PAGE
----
Lucknow would not only present themselves in various colours to you to impress, but also show their vulnerable sides. In doing so, they’d actually hold up a mirror for you to take a peep into your own soul. You’d start asking yourself those questions you thought you’d never have to dig up and tucked away mental notes would once again reveal themselves to you.

Jumping across eons consisting of stories, Lucknow would show you the best of times. Whatever self-preservation techniques you had in store, maybe it would be good to revisit them again. This is why you would always want to get to know Lucknow better, but there would never be enough time on your hands. Instead, you’d eventually leave with a heavy heart, wishing them all the luck and love in the world.

About the author: Titash is a 2019 India Fellow. Through the year, she is supporting grassroots organizations with communication, documentation and outreach across Rajasthan and Uttar Pradesh. Titash is trained in several Indian classical dance forms, Manipuri is her favourite.

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An ambassador and trained facilitator under Eco Femme (a social enterprise working towards menstrual health in south India), Sanjina is also an active member of the MHM Collective- India and Menstrual Health Alliance- India. She has conducted Menstrual Health sessions in multiple government schools adopted by Rotary District 3240 as part of their WinS project in rural Bengal. She has also delivered training of trainers on SRHR, gender, sexuality and Menstruation for Tomorrow’s Foundation, Vikramshila Education Resource Society, Nirdhan trust and Micro Finance, Tollygunj Women In Need, Paint It Red in Kolkata.

Now as an MH Fellow with YKA, she’s expanding her impressive scope of work further by launching a campaign to facilitate the process of ensuring better menstrual health and SRH services for women residing in correctional homes in West Bengal. The campaign will entail an independent study to take stalk of the present conditions of MHM in correctional homes across the state and use its findings to build public support and political will to take the necessary action.

Saurabh has been associated with YKA as a user and has consistently been writing on the issue MHM and its intersectionality with other issues in the society. Now as an MHM Fellow with YKA, he’s launched the Right to Period campaign, which aims to ensure proper execution of MHM guidelines in Delhi’s schools.

The long-term aim of the campaign is to develop an open culture where menstruation is not treated as a taboo. The campaign also seeks to hold the schools accountable for their responsibilities as an important component in the implementation of MHM policies by making adequate sanitation infrastructure and knowledge of MHM available in school premises.

Read more about his campaign.

Harshita is a psychologist and works to support people with mental health issues, particularly adolescents who are survivors of violence. Associated with the Azadi Foundation in UP, Harshita became an MHM Fellow with YKA, with the aim of promoting better menstrual health.

Her campaign #MeriMarzi aims to promote menstrual health and wellness, hygiene and facilities for female sex workers in UP. She says, “Knowledge about natural body processes is a very basic human right. And for individuals whose occupation is providing sexual services, it becomes even more important.”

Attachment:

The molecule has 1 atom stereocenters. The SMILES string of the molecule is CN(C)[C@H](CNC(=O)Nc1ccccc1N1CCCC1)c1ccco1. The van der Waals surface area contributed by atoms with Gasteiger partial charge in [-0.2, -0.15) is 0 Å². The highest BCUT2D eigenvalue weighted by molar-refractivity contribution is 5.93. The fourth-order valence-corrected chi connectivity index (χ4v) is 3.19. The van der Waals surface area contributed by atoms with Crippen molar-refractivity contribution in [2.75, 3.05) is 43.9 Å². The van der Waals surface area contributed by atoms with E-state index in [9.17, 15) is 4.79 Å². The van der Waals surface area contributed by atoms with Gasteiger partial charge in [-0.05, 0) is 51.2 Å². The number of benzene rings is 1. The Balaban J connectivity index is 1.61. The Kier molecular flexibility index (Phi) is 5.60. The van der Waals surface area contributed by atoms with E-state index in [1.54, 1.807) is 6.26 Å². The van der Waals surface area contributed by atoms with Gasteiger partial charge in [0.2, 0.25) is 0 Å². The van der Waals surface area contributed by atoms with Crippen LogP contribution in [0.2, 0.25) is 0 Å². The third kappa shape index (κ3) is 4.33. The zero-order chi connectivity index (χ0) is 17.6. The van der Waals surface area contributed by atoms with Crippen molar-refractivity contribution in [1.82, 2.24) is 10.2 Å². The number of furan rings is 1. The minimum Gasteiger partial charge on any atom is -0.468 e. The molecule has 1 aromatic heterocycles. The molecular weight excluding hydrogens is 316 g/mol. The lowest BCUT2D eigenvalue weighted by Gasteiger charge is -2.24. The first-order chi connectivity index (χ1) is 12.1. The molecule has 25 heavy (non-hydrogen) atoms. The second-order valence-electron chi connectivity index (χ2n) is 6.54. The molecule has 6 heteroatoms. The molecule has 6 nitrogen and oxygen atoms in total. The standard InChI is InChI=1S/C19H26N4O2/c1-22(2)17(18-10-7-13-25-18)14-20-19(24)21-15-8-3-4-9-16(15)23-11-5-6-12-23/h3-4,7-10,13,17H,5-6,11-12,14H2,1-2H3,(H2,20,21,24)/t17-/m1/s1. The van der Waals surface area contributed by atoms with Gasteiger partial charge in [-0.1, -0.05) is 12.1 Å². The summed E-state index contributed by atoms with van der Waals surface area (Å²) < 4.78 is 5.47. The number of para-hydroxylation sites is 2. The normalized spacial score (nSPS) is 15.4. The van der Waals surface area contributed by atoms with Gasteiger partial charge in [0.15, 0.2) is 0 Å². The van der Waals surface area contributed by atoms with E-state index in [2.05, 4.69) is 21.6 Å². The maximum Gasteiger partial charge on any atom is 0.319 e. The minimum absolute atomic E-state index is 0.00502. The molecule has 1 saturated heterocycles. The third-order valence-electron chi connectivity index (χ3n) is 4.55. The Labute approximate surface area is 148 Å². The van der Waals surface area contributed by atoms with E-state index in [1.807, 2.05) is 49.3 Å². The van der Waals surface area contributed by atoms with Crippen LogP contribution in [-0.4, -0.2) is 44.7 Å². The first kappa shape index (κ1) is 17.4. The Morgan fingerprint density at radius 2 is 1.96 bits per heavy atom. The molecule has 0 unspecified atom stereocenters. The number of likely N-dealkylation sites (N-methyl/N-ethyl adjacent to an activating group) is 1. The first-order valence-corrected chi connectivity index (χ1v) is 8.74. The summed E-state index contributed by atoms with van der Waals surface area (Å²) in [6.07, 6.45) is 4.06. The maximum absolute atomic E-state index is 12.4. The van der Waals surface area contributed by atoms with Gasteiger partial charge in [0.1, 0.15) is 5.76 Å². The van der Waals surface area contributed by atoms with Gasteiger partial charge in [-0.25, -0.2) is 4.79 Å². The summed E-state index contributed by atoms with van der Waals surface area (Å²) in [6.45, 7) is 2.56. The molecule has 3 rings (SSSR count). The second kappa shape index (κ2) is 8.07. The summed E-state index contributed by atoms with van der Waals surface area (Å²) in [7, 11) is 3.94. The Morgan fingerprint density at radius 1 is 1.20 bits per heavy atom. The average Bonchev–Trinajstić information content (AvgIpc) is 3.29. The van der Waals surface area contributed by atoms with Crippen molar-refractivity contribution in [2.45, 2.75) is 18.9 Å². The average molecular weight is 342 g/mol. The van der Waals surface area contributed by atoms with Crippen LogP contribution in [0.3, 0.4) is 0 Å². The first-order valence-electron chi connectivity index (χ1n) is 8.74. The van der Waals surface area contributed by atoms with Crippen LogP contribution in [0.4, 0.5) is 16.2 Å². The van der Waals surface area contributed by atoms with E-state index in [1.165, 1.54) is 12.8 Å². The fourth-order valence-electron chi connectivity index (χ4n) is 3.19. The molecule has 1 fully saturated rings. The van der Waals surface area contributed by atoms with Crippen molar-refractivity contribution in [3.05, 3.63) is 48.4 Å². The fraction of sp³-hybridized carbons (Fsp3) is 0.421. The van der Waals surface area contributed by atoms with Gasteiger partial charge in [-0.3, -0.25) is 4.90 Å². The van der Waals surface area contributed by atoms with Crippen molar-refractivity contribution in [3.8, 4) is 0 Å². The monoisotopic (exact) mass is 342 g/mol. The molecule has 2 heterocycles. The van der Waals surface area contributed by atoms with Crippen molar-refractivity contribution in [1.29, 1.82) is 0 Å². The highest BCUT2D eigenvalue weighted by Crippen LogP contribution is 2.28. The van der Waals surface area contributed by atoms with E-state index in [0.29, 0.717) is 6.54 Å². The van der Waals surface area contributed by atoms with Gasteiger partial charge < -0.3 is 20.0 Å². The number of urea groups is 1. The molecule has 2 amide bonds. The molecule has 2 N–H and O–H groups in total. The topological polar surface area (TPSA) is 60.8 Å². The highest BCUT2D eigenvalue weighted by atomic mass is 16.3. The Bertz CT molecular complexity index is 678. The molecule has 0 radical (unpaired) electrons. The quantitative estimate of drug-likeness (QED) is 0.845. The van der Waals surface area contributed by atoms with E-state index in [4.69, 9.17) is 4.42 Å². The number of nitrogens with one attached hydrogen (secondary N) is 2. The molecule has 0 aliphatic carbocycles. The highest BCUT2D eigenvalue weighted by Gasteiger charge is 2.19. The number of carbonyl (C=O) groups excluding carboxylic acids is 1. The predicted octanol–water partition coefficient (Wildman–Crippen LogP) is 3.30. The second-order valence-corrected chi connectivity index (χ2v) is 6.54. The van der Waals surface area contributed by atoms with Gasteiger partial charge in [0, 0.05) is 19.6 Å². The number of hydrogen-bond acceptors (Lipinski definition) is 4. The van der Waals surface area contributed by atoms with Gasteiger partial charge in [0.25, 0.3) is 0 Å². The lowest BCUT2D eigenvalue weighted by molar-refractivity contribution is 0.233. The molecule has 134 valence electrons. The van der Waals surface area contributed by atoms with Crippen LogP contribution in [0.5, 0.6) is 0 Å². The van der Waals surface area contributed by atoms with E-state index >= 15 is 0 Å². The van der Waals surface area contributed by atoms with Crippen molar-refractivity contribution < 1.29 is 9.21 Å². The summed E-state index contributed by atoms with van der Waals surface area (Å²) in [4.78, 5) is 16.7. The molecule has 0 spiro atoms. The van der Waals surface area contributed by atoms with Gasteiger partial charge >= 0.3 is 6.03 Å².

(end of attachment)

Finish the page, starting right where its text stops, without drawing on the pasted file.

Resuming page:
Meri Marzi aims to ensure sensitised, non-discriminatory health workers for the needs of female sex workers in the Suraksha Clinics under the UPSACS (Uttar Pradesh State AIDS Control Society) program by creating more dialogues and garnering public support for the cause of sex workers’ menstrual rights. The campaign will also ensure interventions with sex workers to clear misconceptions around overall hygiene management to ensure that results flow both ways.

Read more about her campaign.

MH Fellow Sabna comes with significant experience working with a range of development issues. A co-founder of Project Sakhi Saheli, which aims to combat period poverty and break menstrual taboos, Sabna has, in the past, worked on the issue of menstruation in urban slums of Delhi with women and adolescent girls. She and her team also released MenstraBook, with menstrastories and organised Menstra Tlk in the Delhi School of Social Work to create more conversations on menstruation.

With YKA MHM Fellow Vineet, Sabna launched Menstratalk, a campaign that aims to put an end to period poverty and smash menstrual taboos in society. As a start, the campaign aims to begin conversations on menstrual health with five hundred adolescents and youth in Delhi through offline platforms, and through this community mobilise support to create Period Friendly Institutions out of educational institutes in the city.

Read more about her campaign. 

A student from Delhi School of Social work, Vineet is a part of Project Sakhi Saheli, an initiative by the students of Delhi school of Social Work to create awareness on Menstrual Health and combat Period Poverty. Along with MHM Action Fellow Sabna, Vineet launched Menstratalk, a campaign that aims to put an end to period poverty and smash menstrual taboos in society.

As a start, the campaign aims to begin conversations on menstrual health with five hundred adolescents and youth in Delhi through offline platforms, and through this community mobilise support to create Period Friendly Institutions out of educational institutes in the city.